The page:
So these are my strategies for sensory overload. I do not understand the science behind them, and can’t say that they will work for all autistic people, and they may indeed cause more overload for some people, but they are what I’ve found to be helpful for myself, through trial and error. If anyone else has other strategies they use, please do share them in comments.

Being meta: the need for analysis

Writing about Asperger Syndrome is actually harder than I thought. Not the details – I can describe those quite accurately. Not even the big picture in itself. The difficulty is in integrating the two. While I’m aware of the difficulty I have in integrating details with the big picture, it somehow didn’t occur to me that it would also influence how I write. But it does, as I will now explain.

If I talk about the big picture, I look at Aspergers as a different way of thinking. I look at how differences are not necessarily bad. I say that I’m happy to be myself, and that Aspergers has both positives and negatives. And all of this is true. But then I realise that this doesn’t give an accurate idea of the specific difficulties and the ways in which they can actually be quite disabling in some situations, and so I become concerned I am trivialising the disability aspect.

But if I talk about the specific difficulties, which I can describe and illustrate in great detail, I become aware that I’ve made myself sound terribly disabled and incapable. And in reality this is not the case. The difficulties are there, and they can be disabling, but I have all kinds of strategies to deal with them. The strategies can be tiring, and I do need a lot of sleep, and don’t have as much energy as I’d like, but at the same time I function and I generally enjoy life, when I’m not overwhelmed. Sometimes I function better than other times, depending on how supportive my environment is.

So I’ve been feeling that the big picture and the specific details weren’t giving a unified picture, and I’ve been wondering how to link them. On reflection, I think the strategies are the link. If I talk about what strategies I use, then it will make sense of how it’s possible to function and enjoy life at the same time as having specific difficulties.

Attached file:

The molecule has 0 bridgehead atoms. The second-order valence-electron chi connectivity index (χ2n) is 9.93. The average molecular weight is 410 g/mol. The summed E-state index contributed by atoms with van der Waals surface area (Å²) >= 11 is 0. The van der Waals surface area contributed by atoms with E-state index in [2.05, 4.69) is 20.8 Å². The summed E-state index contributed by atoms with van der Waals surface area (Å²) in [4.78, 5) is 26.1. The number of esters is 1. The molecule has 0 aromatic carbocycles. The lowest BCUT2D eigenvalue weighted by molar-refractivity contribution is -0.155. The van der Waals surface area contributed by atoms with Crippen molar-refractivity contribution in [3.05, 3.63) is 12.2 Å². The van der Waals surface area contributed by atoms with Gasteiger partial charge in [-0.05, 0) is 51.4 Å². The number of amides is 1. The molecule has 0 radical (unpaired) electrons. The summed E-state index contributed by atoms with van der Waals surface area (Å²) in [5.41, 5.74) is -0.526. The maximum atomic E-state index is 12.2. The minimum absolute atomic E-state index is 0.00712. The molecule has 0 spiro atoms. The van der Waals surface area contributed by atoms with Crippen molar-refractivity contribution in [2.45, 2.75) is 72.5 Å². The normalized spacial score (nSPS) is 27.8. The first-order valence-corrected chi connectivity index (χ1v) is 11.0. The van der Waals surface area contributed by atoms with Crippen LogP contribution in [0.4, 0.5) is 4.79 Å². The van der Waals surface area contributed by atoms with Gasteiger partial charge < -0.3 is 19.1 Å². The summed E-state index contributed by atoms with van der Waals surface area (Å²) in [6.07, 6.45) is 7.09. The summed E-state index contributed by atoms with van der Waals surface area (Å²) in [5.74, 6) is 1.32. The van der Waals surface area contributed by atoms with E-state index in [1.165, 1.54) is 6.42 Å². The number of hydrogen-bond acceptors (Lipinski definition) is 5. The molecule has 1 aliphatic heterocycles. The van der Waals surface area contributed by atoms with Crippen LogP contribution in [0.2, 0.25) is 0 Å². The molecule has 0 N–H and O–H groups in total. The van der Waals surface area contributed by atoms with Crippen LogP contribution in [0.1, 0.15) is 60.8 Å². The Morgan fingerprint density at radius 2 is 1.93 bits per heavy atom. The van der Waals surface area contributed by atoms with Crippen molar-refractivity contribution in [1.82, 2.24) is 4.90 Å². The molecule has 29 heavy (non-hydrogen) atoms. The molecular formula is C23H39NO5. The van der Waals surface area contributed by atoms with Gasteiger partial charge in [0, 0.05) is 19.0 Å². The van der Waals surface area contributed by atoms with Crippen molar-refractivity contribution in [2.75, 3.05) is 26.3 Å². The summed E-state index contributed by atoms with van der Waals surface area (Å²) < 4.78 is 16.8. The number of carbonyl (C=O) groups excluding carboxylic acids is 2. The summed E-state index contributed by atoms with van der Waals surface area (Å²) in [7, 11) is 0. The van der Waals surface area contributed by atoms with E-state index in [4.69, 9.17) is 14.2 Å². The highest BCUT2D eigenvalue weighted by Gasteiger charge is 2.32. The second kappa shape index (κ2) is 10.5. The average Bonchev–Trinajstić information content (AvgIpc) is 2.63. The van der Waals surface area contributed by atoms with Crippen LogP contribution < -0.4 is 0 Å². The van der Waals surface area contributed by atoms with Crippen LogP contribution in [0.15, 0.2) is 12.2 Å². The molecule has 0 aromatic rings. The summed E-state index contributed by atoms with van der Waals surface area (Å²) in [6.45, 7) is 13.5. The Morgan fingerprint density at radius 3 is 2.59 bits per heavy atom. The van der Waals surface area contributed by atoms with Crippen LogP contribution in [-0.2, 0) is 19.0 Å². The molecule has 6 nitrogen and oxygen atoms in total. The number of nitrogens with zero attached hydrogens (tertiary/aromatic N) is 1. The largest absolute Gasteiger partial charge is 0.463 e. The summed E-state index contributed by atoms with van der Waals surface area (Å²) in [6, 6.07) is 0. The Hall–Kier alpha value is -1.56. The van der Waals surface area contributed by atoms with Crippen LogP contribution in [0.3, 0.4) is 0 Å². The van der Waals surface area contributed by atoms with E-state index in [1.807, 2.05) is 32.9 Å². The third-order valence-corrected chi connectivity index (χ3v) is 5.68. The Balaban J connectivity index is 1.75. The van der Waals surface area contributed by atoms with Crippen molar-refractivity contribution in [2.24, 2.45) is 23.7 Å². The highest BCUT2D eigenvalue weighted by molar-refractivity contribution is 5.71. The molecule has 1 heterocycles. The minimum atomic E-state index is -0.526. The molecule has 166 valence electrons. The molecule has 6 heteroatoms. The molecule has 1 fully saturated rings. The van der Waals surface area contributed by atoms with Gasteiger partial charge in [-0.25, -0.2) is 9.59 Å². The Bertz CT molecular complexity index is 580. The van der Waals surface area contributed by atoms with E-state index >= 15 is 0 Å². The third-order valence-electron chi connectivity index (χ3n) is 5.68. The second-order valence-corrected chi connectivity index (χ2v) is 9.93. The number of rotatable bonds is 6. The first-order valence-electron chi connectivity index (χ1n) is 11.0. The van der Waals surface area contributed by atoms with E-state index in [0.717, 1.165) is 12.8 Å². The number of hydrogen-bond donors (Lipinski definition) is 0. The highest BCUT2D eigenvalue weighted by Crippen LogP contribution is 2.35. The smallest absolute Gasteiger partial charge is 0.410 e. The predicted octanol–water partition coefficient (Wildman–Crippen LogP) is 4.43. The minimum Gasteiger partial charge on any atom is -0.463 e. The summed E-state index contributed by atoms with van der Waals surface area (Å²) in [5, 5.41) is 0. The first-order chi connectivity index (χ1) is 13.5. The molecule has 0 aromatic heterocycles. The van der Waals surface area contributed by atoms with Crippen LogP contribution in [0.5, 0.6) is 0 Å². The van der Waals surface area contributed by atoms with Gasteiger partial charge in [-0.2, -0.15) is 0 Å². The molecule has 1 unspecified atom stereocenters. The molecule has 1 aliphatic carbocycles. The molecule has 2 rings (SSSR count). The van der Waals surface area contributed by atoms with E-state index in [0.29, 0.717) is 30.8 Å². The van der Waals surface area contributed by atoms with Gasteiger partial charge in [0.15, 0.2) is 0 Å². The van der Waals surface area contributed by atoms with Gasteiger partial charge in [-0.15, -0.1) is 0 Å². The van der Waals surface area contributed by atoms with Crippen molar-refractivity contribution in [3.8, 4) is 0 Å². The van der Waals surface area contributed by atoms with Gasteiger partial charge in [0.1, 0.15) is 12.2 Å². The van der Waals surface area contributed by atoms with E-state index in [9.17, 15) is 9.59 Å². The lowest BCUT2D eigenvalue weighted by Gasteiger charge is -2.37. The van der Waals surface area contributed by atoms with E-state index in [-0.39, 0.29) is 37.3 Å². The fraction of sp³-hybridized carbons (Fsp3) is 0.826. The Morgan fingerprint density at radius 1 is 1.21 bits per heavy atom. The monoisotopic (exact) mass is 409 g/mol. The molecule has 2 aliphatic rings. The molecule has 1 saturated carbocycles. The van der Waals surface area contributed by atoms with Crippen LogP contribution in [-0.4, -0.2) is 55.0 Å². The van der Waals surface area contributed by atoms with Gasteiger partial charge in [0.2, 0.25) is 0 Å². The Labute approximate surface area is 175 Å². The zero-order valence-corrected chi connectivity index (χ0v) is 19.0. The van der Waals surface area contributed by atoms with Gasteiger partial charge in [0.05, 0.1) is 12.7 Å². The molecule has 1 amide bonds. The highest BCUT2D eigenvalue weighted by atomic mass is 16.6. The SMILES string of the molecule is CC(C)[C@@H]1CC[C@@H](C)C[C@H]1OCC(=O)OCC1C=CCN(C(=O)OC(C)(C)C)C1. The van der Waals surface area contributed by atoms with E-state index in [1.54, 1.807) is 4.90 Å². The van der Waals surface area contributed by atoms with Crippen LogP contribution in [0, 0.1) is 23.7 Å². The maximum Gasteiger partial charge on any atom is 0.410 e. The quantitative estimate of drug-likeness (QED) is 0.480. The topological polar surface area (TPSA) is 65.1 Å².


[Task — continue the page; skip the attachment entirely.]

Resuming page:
Something I’ve become aware of is that not all people with Asperger Syndrome function as well as I do. I know some who are very unhappy and find life incredibly difficult. And also there are others who function better than I do, because everyone is different. And to be honest, there have been plenty of times I’ve been very unhappy and found life incredibly difficult, and there may well be such times in the future too. Of course, that’s the same for everyone, regardless of whether or not they’re on the spectrum, but I’m talking about when it’s due to specific Asperger traits and limitations.  I am aware that I function well because I have put lots of focused effort into finding strategies, and also because I adapt my environment, where possible, to make life easier for myself. Doing this has required becoming very self-aware and seeing what helps me and what doesn’t.

I think this entry is a way of voicing my thoughts about how to focus this blog, and how to integrate the positives and negatives of Aspergers, and the details and the big picture. I think the focus should be a mix of the following:

  • describing and illustrating the way my mind works, in order to explain Asperger traits and theories
  • providing strategies that I have used and describing how they work

I realise this entry is very ‘meta’. People often tell me I’m being ‘meta’ – this seems to be a popular word lately to mean that you are talking about how you are doing what you are doing, rather than simply talking about what you are doing. So I am being ‘meta’ by talking about how I am writing my blog rather than actual blogging. In the past, before people used the word ‘meta’, people would call this kind of behaviour ‘analytical’. One person used to tell me that it was ‘pretentious’ to talk about the act of blogging rather than just to blog. I’ve often been told that I ‘over-analyse’ and that I should just live without analysing.

Generally, people don’t seem to like this ‘meta’-ness. So I will explain here that I actually don’t have a choice. It’s the way my mind works. I need things to be explicit, and I need to be explicit. I have to anlalyse everything in order to process it, because I need to see the mechanisms behind things. I don’t process things on instinct. I analyse people in order to understand them. I analyse what I am doing in order to understand it. I analyse what is happening around me – because if I don’t, I am in chaos.

Also, I need to write my thoughts and feelings down to process them. Most of this is done in private journals, rather than in blogs, but as this is about my blog, I am putting it here. I hope it will function to explain my thinking behind the blog and how I want to organise it. I also hope it will show a bit about how my mind works, to illustrate Aspergers a little, which is what I aim to do with this blog.

One thing I always like to do is to illustrate what I talk about with specific examples. This is because, for myself, concrete examples always help me to understand something. So, having talked about how I need to analyse everything, I will now give an example to illustrate it…